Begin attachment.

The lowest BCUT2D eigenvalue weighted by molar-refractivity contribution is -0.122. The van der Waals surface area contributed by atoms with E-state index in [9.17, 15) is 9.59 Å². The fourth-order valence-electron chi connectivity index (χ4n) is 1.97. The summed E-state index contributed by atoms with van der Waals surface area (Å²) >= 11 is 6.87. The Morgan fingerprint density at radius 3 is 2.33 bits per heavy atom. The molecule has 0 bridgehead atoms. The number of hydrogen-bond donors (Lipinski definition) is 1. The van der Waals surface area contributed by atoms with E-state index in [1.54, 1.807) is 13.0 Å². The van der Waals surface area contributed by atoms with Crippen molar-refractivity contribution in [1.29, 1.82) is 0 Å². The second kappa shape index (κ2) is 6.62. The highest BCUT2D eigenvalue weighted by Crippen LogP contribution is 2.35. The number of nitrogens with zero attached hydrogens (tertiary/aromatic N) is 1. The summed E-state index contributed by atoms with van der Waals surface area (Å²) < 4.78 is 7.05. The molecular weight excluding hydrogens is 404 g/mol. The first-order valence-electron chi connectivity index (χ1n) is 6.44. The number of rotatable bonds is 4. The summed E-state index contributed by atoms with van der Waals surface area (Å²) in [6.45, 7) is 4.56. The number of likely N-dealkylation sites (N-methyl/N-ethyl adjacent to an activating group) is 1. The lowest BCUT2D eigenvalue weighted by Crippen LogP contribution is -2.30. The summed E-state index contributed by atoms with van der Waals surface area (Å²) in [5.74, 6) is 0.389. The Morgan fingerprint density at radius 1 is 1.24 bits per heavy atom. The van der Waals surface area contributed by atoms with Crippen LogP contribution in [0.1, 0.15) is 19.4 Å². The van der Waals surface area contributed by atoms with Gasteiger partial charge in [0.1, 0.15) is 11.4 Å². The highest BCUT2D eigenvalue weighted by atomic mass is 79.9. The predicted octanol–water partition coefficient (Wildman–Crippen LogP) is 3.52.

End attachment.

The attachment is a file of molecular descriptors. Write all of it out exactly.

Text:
The lowest BCUT2D eigenvalue weighted by molar-refractivity contribution is -0.122. The van der Waals surface area contributed by atoms with E-state index in [9.17, 15) is 9.59 Å². The fourth-order valence-electron chi connectivity index (χ4n) is 1.97. The summed E-state index contributed by atoms with van der Waals surface area (Å²) >= 11 is 6.87. The Morgan fingerprint density at radius 3 is 2.33 bits per heavy atom. The molecule has 0 bridgehead atoms. The number of hydrogen-bond donors (Lipinski definition) is 1. The van der Waals surface area contributed by atoms with E-state index in [1.54, 1.807) is 13.0 Å². The van der Waals surface area contributed by atoms with Crippen molar-refractivity contribution in [1.29, 1.82) is 0 Å². The second kappa shape index (κ2) is 6.62. The highest BCUT2D eigenvalue weighted by Crippen LogP contribution is 2.35. The number of nitrogens with zero attached hydrogens (tertiary/aromatic N) is 1. The summed E-state index contributed by atoms with van der Waals surface area (Å²) < 4.78 is 7.05. The molecular weight excluding hydrogens is 404 g/mol. The first-order valence-electron chi connectivity index (χ1n) is 6.44. The number of rotatable bonds is 4. The summed E-state index contributed by atoms with van der Waals surface area (Å²) in [6.45, 7) is 4.56. The number of likely N-dealkylation sites (N-methyl/N-ethyl adjacent to an activating group) is 1. The lowest BCUT2D eigenvalue weighted by Crippen LogP contribution is -2.30. The summed E-state index contributed by atoms with van der Waals surface area (Å²) in [5.74, 6) is 0.389. The Morgan fingerprint density at radius 1 is 1.24 bits per heavy atom. The van der Waals surface area contributed by atoms with Crippen LogP contribution in [0.1, 0.15) is 19.4 Å². The van der Waals surface area contributed by atoms with Gasteiger partial charge in [0.1, 0.15) is 11.4 Å². The highest BCUT2D eigenvalue weighted by atomic mass is 79.9. The predicted octanol–water partition coefficient (Wildman–Crippen LogP) is 3.52.